To learn more about my editorial services, visit To learn more about the conference, visit ACES: The Society for Editing. To learn more about vestibular disorders, visit VeDA.

4 Ways Launching My Own Business in 2021 Changed My Relationship with Work


I started working at the age of 11. My first boss was my old dad, a successful business owner who was born nine years before the stock market crash of 1929. Driven by the fear of ever living in poverty again, he worshipped hard work. I credit him for my strong work ethic, which made me a successful employee in the corporate, nonprofit, and education sectors. Despite his influence, it took a life-changing virus to put me on the path of business ownership.

Even though I have been editing for more than a decade, I didn’t officially launch Erica Williams Editorial Services until January 2021.

And here is how the year went:

I chose my own projects. Ditching the employee mindset wasn’t as simple as I thought it would be. I was offered so many opportunities this year. Here is what I worked on:

  • Spent 681 hours copyediting curriculum and professional learning materials for the third largest school district in the United States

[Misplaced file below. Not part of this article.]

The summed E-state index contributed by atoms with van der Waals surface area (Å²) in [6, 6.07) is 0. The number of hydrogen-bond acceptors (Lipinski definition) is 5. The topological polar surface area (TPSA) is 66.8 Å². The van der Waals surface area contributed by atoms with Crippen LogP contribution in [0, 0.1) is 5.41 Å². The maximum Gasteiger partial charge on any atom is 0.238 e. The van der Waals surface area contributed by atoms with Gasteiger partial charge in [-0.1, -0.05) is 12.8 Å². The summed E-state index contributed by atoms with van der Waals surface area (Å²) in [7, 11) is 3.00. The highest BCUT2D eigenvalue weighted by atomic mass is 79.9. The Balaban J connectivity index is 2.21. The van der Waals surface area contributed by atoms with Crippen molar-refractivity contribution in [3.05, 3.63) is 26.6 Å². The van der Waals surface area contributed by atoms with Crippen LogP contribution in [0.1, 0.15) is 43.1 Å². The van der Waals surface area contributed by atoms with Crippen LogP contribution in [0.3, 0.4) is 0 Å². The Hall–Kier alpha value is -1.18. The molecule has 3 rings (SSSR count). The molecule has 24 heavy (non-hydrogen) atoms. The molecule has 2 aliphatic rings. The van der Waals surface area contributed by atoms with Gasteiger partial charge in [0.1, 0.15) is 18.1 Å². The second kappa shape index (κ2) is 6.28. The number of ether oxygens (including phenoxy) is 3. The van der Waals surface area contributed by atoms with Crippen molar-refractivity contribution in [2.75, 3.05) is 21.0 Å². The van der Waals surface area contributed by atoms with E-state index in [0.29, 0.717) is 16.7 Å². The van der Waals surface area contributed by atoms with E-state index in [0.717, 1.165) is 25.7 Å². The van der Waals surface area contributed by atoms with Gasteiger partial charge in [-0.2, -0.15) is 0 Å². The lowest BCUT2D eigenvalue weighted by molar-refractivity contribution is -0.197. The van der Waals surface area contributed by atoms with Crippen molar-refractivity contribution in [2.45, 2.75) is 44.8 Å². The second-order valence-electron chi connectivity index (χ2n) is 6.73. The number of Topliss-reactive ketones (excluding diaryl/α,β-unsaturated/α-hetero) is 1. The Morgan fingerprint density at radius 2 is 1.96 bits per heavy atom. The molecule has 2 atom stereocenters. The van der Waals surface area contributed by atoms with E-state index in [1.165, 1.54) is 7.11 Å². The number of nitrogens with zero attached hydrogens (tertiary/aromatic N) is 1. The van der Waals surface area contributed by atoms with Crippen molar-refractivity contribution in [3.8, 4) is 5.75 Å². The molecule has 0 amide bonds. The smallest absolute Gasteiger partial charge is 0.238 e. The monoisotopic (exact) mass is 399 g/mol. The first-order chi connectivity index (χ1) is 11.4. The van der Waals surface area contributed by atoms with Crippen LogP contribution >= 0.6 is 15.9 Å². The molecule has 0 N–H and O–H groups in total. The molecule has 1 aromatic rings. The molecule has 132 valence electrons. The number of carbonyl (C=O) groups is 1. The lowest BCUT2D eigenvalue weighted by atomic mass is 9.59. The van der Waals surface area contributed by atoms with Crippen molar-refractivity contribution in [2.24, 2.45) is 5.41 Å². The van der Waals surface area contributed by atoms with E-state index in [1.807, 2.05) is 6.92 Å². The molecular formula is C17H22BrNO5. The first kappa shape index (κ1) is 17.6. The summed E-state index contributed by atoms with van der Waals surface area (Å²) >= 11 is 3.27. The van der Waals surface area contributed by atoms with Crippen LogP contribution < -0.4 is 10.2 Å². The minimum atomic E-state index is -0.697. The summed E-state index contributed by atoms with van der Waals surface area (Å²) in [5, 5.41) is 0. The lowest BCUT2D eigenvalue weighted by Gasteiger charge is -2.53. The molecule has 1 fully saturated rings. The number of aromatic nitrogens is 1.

• Provided a content review for professional development materials for teachers in a New York–based school district
  • Copyedited a program proposal for a professor at a university in Florida
  • Proofread education documents for a teacher in Los Angeles
  • Provided feedback for a writer’s blog post
  • Provided feedback for an editor’s website
  • Proofread a website for a new private school
  • Copyedited resumes for four people

And I declined the work that didn’t interest me, didn’t work with my schedule, or didn’t meet my rate.

I was in charge of my own professional development. I love learning, and I work in an industry that has fantastic educational opportunities. Here is how I grew as an editorial professional this year:

  • Attended the ACES: The Society for Editing conference
  • Met bi-weekly with a mastermind group (We renamed it to something more inclusive.)
  • Participated in the Los Angeles Editorial Freelancers Association (EFA) chapter meetings
  • Attended 43 editing webinars